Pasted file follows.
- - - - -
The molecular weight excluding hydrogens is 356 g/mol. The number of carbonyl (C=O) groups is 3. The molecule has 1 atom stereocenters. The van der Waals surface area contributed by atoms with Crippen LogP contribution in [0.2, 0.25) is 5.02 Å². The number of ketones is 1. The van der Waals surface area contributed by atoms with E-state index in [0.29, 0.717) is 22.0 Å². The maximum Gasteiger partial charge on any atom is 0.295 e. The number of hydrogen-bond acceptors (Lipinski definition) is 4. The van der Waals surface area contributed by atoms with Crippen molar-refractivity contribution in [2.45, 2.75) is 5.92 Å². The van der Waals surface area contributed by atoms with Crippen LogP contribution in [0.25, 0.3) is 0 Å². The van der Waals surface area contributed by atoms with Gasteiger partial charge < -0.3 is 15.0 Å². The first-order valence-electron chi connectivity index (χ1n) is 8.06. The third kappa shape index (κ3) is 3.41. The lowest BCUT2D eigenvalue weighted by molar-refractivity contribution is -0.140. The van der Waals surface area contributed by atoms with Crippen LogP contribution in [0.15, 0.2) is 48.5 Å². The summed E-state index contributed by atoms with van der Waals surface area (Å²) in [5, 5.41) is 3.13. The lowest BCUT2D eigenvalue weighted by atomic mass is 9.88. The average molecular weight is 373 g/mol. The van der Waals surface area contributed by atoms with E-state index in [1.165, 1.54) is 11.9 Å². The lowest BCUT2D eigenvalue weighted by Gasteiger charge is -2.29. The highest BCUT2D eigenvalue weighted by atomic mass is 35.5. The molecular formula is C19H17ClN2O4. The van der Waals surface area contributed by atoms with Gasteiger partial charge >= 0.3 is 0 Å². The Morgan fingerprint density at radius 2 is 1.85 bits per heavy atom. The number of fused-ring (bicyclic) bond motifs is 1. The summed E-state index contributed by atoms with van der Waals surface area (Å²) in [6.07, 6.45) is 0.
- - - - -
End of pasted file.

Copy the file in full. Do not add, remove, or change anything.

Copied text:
The molecular weight excluding hydrogens is 356 g/mol. The number of carbonyl (C=O) groups is 3. The molecule has 1 atom stereocenters. The van der Waals surface area contributed by atoms with Crippen LogP contribution in [0.2, 0.25) is 5.02 Å². The number of ketones is 1. The van der Waals surface area contributed by atoms with E-state index in [0.29, 0.717) is 22.0 Å². The maximum Gasteiger partial charge on any atom is 0.295 e. The number of hydrogen-bond acceptors (Lipinski definition) is 4. The van der Waals surface area contributed by atoms with Crippen molar-refractivity contribution in [2.45, 2.75) is 5.92 Å². The van der Waals surface area contributed by atoms with Crippen LogP contribution in [0.25, 0.3) is 0 Å². The van der Waals surface area contributed by atoms with Gasteiger partial charge < -0.3 is 15.0 Å². The first-order valence-electron chi connectivity index (χ1n) is 8.06. The third kappa shape index (κ3) is 3.41. The lowest BCUT2D eigenvalue weighted by molar-refractivity contribution is -0.140. The van der Waals surface area contributed by atoms with Crippen LogP contribution in [0.15, 0.2) is 48.5 Å². The summed E-state index contributed by atoms with van der Waals surface area (Å²) in [5, 5.41) is 3.13. The lowest BCUT2D eigenvalue weighted by atomic mass is 9.88. The average molecular weight is 373 g/mol. The van der Waals surface area contributed by atoms with E-state index in [1.165, 1.54) is 11.9 Å². The lowest BCUT2D eigenvalue weighted by Gasteiger charge is -2.29. The highest BCUT2D eigenvalue weighted by atomic mass is 35.5. The molecular formula is C19H17ClN2O4. The van der Waals surface area contributed by atoms with Gasteiger partial charge >= 0.3 is 0 Å². The Morgan fingerprint density at radius 2 is 1.85 bits per heavy atom. The number of fused-ring (bicyclic) bond motifs is 1. The summed E-state index contributed by atoms with van der Waals surface area (Å²) in [6.07, 6.45) is 0.